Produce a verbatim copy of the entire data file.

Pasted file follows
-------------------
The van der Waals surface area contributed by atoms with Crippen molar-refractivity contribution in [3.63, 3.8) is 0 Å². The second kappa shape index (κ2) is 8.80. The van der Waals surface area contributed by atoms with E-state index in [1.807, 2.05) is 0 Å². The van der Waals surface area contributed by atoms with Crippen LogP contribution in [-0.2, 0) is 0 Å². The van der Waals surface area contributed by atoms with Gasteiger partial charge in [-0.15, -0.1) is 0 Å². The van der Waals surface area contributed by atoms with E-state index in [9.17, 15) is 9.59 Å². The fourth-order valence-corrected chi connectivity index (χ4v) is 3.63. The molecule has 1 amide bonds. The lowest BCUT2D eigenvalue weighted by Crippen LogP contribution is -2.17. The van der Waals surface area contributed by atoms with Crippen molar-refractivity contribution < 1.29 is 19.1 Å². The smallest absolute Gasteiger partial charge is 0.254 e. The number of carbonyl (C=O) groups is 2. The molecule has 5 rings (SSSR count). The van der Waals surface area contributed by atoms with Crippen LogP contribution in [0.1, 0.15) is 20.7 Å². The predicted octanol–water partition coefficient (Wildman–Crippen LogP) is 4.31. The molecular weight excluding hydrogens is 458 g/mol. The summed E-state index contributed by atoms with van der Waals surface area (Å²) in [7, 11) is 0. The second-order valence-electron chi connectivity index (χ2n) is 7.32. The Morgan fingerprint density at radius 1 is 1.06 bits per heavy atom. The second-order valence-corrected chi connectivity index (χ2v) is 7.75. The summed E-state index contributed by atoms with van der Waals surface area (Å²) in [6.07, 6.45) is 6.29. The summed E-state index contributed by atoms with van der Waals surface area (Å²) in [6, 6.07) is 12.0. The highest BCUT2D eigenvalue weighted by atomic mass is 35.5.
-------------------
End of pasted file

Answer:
The van der Waals surface area contributed by atoms with Crippen molar-refractivity contribution in [3.63, 3.8) is 0 Å². The second kappa shape index (κ2) is 8.80. The van der Waals surface area contributed by atoms with E-state index in [1.807, 2.05) is 0 Å². The van der Waals surface area contributed by atoms with Crippen LogP contribution in [-0.2, 0) is 0 Å². The van der Waals surface area contributed by atoms with Gasteiger partial charge in [-0.15, -0.1) is 0 Å². The van der Waals surface area contributed by atoms with E-state index in [9.17, 15) is 9.59 Å². The fourth-order valence-corrected chi connectivity index (χ4v) is 3.63. The molecule has 1 amide bonds. The lowest BCUT2D eigenvalue weighted by Crippen LogP contribution is -2.17. The van der Waals surface area contributed by atoms with Crippen molar-refractivity contribution < 1.29 is 19.1 Å². The smallest absolute Gasteiger partial charge is 0.254 e. The number of carbonyl (C=O) groups is 2. The molecule has 5 rings (SSSR count). The van der Waals surface area contributed by atoms with Crippen LogP contribution in [0.1, 0.15) is 20.7 Å². The predicted octanol–water partition coefficient (Wildman–Crippen LogP) is 4.31. The molecular weight excluding hydrogens is 458 g/mol. The summed E-state index contributed by atoms with van der Waals surface area (Å²) in [7, 11) is 0. The second-order valence-electron chi connectivity index (χ2n) is 7.32. The Morgan fingerprint density at radius 1 is 1.06 bits per heavy atom. The second-order valence-corrected chi connectivity index (χ2v) is 7.75. The summed E-state index contributed by atoms with van der Waals surface area (Å²) in [6.07, 6.45) is 6.29. The summed E-state index contributed by atoms with van der Waals surface area (Å²) in [6, 6.07) is 12.0. The highest BCUT2D eigenvalue weighted by atomic mass is 35.5.